On the surface, this book seemed very promising. The premise was very good, parallel worlds, one in which magic does not work and the other where it is the driving force.... oh, and one that sits between the two. Lots of possibilities!
Even at the beginning, the writing was good and the narrator did a fair job of infusing each character personality.
Then in the middle of the thing it turned into "chick porn" full of heaving bosoms and.... well, more descriptive.... uh.... descriptions.
This was not what I signed on for.
Once the gears were shifted from fantasy to romance novel all kinds of things go wrong. We have a guy whose shoulders are so broad the slight girl behind the wheel of a pickup is nearly crowded out the door. And his eyes! His eyes are.... what color were they? Oh, yes. Green. Very green. Deep green. There are more mentions of his green eyes than there are of his name. Green eye's and nothing but shoulders..... with green eyes embedded somewhere in them.
There are so many cliches that the author feels compelled to answer several of them with, "Of course he was...." Or maybe they weren't cliches until they were used so often that they actually became cliches over the course of the book.
I really like genre blending, but if one of them is something I detest I'd like a little warning up front. I won't read another book in the series and I will be trading this one in. If I can remember the author's name I won't purchase another one of her books.
If you're familiar with the Riyria duo you'll already know and love the characters. It's like a scrumptious morsel of something you already have a taste for. What's not to like?
This is a lighthearted romp through a hilariously wrought dip fantasy world. The thing I dreaded after awhile was the narrative device wherein the main character interrupts the story. It's similar to the grandfather reading the Princess Bride to his grandson..... Well, the movie version anyway. I haven't read the book. The difference here though is that it's not used with precision when appropriate, but it's slammed into every chapter with all the finesse of sledgehammer blows. If not for that I would have read more in the series.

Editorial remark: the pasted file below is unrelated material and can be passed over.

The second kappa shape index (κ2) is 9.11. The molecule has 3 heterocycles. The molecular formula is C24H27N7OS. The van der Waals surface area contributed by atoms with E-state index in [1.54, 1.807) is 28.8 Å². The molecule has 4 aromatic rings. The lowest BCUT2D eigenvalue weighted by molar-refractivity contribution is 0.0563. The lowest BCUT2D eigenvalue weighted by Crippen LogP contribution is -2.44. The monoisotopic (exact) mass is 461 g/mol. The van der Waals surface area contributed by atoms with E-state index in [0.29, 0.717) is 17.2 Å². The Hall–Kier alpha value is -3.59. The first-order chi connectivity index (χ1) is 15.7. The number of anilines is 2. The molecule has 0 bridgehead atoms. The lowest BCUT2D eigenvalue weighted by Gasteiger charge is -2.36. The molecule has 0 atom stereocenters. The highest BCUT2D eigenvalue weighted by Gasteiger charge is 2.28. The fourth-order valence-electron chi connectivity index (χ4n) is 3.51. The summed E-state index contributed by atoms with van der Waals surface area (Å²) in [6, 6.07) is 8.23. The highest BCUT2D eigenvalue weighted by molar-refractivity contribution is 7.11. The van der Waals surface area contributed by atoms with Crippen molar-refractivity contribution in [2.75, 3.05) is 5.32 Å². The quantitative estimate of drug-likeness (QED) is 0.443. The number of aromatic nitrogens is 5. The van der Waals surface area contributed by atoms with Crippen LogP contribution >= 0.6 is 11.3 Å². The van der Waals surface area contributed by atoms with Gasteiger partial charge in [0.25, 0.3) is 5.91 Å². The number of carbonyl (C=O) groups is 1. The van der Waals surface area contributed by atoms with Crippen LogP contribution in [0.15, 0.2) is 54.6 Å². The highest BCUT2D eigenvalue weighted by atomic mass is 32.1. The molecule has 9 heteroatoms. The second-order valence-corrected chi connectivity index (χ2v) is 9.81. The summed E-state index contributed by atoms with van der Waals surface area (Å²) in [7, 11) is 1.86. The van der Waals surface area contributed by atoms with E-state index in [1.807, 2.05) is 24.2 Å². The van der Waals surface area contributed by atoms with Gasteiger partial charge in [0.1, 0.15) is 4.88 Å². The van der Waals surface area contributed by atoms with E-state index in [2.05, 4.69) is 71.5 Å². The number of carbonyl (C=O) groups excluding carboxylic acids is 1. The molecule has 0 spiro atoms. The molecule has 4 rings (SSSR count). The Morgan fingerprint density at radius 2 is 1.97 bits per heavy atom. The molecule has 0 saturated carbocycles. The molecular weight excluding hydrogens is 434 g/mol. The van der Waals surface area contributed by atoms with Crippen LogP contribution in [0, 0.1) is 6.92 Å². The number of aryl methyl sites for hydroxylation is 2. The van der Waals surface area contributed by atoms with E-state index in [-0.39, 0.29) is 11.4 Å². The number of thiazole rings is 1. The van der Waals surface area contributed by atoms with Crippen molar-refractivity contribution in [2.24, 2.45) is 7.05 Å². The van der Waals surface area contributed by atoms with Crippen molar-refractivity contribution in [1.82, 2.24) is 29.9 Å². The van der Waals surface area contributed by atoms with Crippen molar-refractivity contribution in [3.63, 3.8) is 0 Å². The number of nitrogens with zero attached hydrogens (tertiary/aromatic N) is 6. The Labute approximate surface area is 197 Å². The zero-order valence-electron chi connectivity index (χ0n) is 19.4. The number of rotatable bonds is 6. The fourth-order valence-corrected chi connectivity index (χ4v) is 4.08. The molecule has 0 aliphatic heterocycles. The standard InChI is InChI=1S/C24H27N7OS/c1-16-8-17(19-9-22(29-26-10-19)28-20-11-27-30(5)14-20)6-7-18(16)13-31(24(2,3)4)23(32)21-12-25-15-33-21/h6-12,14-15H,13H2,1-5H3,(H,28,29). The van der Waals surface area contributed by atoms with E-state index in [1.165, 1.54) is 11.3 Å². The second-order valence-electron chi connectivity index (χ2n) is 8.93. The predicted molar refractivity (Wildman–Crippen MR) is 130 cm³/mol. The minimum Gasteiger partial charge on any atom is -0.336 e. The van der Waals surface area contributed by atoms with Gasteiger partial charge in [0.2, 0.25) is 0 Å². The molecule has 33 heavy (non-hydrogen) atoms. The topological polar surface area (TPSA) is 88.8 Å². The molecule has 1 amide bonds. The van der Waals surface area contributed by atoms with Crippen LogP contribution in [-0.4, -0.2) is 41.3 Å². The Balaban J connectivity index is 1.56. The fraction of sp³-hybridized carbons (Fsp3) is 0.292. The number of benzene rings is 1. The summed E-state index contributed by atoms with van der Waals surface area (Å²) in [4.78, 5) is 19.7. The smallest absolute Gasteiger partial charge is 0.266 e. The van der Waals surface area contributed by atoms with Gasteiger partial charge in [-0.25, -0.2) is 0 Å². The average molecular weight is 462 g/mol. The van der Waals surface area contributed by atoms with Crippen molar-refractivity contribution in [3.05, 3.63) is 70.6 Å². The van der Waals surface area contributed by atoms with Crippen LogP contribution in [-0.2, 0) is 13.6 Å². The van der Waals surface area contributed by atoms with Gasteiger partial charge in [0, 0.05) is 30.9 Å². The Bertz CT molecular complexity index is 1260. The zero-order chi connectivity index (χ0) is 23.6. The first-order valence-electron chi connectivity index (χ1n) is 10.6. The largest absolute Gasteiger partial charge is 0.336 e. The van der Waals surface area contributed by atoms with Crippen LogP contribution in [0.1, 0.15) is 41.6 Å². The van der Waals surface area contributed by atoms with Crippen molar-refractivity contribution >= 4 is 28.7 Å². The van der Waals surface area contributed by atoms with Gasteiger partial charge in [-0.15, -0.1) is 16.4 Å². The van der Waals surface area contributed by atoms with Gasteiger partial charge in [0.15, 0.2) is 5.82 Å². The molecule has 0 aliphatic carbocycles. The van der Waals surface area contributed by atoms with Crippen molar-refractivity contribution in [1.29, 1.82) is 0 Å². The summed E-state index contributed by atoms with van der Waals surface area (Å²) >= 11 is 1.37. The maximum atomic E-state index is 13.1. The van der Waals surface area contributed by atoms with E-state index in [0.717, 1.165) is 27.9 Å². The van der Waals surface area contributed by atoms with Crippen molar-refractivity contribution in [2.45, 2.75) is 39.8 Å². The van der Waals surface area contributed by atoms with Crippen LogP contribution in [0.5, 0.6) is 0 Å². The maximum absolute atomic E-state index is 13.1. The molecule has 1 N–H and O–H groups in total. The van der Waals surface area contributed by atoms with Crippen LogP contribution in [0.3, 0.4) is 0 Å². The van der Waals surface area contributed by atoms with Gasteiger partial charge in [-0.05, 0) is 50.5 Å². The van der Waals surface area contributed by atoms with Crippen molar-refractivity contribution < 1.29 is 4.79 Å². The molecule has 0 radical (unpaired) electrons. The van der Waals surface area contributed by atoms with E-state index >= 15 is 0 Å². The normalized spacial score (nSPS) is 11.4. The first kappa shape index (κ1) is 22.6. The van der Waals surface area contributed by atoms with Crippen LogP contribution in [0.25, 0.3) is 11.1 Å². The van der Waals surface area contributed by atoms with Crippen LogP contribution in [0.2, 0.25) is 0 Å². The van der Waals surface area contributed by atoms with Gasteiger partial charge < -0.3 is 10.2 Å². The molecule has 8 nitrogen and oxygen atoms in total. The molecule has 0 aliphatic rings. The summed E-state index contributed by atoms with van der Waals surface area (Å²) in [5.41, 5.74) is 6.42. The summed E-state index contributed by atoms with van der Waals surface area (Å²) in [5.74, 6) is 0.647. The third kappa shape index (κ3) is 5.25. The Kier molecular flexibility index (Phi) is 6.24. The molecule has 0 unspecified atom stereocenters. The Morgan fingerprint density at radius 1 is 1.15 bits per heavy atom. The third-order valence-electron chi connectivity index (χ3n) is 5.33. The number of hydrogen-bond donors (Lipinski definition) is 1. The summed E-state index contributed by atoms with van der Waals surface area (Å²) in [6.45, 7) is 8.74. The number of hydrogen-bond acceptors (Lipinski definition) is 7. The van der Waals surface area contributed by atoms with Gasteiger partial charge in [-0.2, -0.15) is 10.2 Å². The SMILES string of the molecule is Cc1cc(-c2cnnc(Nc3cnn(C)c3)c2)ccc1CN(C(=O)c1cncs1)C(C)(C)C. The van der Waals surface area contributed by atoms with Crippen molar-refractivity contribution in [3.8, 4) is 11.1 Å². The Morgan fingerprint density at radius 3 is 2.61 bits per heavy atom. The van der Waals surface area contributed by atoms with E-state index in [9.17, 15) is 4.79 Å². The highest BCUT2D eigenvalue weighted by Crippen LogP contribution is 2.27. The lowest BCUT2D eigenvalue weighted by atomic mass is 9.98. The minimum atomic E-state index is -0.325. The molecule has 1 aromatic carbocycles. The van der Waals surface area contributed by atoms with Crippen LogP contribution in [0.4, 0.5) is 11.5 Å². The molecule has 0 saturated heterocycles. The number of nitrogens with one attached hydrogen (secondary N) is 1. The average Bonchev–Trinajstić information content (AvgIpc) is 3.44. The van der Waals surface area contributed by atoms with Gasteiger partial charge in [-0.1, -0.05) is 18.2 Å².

First, let me address the issues with the audio. The first half or better of the book is in bad need of editing. There is absolutely no pause between the last word of a chapter and the heading for the next chapter. Not even a comma! This is the point I like to pause to resume later
Overall, the reader was good, but his pronunciation of some of the place and character names was confusing. Names that are distinct when seen printed are confusingly similar when he reads them.
The story itself is good and seems on par with other works from this author with a few exceptions. There are a few continuity errors but the biggest problem I had was how suddenly, toward the end of the book, he starts pulling the various threads together in short, choppy little chapters that just feel rushed.
While I like a book whose story is started, developed and resolved within a single volume, a series of books, be it a trilogy or simply multiple volumes following a single character or group of characters, always makes me smile.... That is, when the opening story is one that holds my attention and makes me want more.
When I finish a lead book in a series I'm excited because I now have a stronger sense of what book I may choose to spend my credit on next.
Theft of Swords was a great start to the Riyria Trilogy. The protagonists were fun to get to know and the storyline moved along without too many hitches. Occasionally attributing a comment to a character who isn't present and continuity errors do bother me, but they were few enough that it did not hamper the telling of a good tale.
Highly recommended if you're into fantasy. Can't wait to dig in to Book 2.
This book lays out the connection between physical activity and brain development very well. Having acquired a brain injury (the entire reason for opening an Audible account as reading has become a daunting task) I found the material very encouraging. But the book isn't about brain injuries or deficiencies beyond those we impose upon ourselves.
Anyone can benefit from the information in this book if you want to improve brain health and learning ability.
No. Narrator butchers so many words I keep shutting the thing off rather than hear more.
Not really the type of material that would translate well.
Every school child learns about Copernicus, and can probably render the name better than CupperNIKus. When he refers to a speech impressing those assembled at a dinner, the people are not 'diners' but are 'dinners'.... Or perhaps it was the food that was impressed and not the people at all.
The latest mangling has me not listening for a couple of days now. In explaining the birth of Islam the narrator says that Arab children were sent into the desert where they were raised by.... prepare for it..... 'Bodines'. Bo-deens. Now I don't know why the kinfolk of Jethro from the Beverley Hillbillies took it upon themselves to move to the deserts of the Middle East to raise Arab kids, but I'm pretty sure the Bedouins don't like the practice.
Now I remember why I stopped listening last year.... I'd like to glean what information I can from this book (or books I think) but the wholesale slaughter of language is really harshing my mellow, man.....
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